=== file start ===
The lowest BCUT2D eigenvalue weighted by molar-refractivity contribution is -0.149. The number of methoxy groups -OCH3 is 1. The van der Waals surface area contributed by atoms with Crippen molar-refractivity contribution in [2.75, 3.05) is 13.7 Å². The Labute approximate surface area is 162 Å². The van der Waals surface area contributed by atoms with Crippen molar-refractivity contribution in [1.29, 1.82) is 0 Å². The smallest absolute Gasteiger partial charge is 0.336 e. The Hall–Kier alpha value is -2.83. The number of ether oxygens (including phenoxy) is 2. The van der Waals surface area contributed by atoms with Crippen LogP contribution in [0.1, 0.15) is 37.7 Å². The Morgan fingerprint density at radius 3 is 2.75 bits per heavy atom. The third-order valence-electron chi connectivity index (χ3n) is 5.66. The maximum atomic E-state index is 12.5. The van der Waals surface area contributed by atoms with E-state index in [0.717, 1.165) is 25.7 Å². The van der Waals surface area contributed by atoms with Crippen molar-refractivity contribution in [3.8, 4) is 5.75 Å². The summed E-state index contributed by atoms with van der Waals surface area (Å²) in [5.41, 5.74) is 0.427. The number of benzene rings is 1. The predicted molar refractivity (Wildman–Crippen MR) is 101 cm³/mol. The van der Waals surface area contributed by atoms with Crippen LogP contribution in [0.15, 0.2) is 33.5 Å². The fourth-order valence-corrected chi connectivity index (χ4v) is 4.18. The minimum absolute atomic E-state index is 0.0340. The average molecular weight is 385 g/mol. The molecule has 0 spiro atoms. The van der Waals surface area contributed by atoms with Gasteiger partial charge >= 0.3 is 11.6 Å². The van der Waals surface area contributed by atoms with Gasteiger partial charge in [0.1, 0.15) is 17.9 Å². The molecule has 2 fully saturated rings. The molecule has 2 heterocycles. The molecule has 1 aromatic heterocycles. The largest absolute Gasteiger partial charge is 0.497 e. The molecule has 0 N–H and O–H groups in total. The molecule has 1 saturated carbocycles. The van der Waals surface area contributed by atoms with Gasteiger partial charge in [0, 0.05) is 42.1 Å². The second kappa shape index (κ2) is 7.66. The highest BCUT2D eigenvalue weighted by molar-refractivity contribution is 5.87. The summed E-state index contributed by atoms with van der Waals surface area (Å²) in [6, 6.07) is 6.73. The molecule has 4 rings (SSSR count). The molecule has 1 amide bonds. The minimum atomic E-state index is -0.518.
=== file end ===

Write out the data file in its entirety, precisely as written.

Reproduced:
The lowest BCUT2D eigenvalue weighted by molar-refractivity contribution is -0.149. The number of methoxy groups -OCH3 is 1. The van der Waals surface area contributed by atoms with Crippen molar-refractivity contribution in [2.75, 3.05) is 13.7 Å². The Labute approximate surface area is 162 Å². The van der Waals surface area contributed by atoms with Crippen molar-refractivity contribution in [1.29, 1.82) is 0 Å². The smallest absolute Gasteiger partial charge is 0.336 e. The Hall–Kier alpha value is -2.83. The number of ether oxygens (including phenoxy) is 2. The van der Waals surface area contributed by atoms with Crippen LogP contribution in [0.1, 0.15) is 37.7 Å². The Morgan fingerprint density at radius 3 is 2.75 bits per heavy atom. The third-order valence-electron chi connectivity index (χ3n) is 5.66. The maximum atomic E-state index is 12.5. The van der Waals surface area contributed by atoms with E-state index in [0.717, 1.165) is 25.7 Å². The van der Waals surface area contributed by atoms with Crippen molar-refractivity contribution in [3.8, 4) is 5.75 Å². The summed E-state index contributed by atoms with van der Waals surface area (Å²) in [5.41, 5.74) is 0.427. The number of benzene rings is 1. The predicted molar refractivity (Wildman–Crippen MR) is 101 cm³/mol. The van der Waals surface area contributed by atoms with Crippen LogP contribution in [0.15, 0.2) is 33.5 Å². The fourth-order valence-corrected chi connectivity index (χ4v) is 4.18. The minimum absolute atomic E-state index is 0.0340. The average molecular weight is 385 g/mol. The molecule has 0 spiro atoms. The van der Waals surface area contributed by atoms with Gasteiger partial charge >= 0.3 is 11.6 Å². The van der Waals surface area contributed by atoms with Gasteiger partial charge in [0.1, 0.15) is 17.9 Å². The molecule has 2 fully saturated rings. The molecule has 2 heterocycles. The molecule has 1 aromatic heterocycles. The largest absolute Gasteiger partial charge is 0.497 e. The molecule has 0 N–H and O–H groups in total. The molecule has 1 saturated carbocycles. The van der Waals surface area contributed by atoms with Gasteiger partial charge in [0, 0.05) is 42.1 Å². The second kappa shape index (κ2) is 7.66. The highest BCUT2D eigenvalue weighted by molar-refractivity contribution is 5.87. The summed E-state index contributed by atoms with van der Waals surface area (Å²) in [6, 6.07) is 6.73. The molecule has 4 rings (SSSR count). The molecule has 1 amide bonds. The minimum atomic E-state index is -0.518.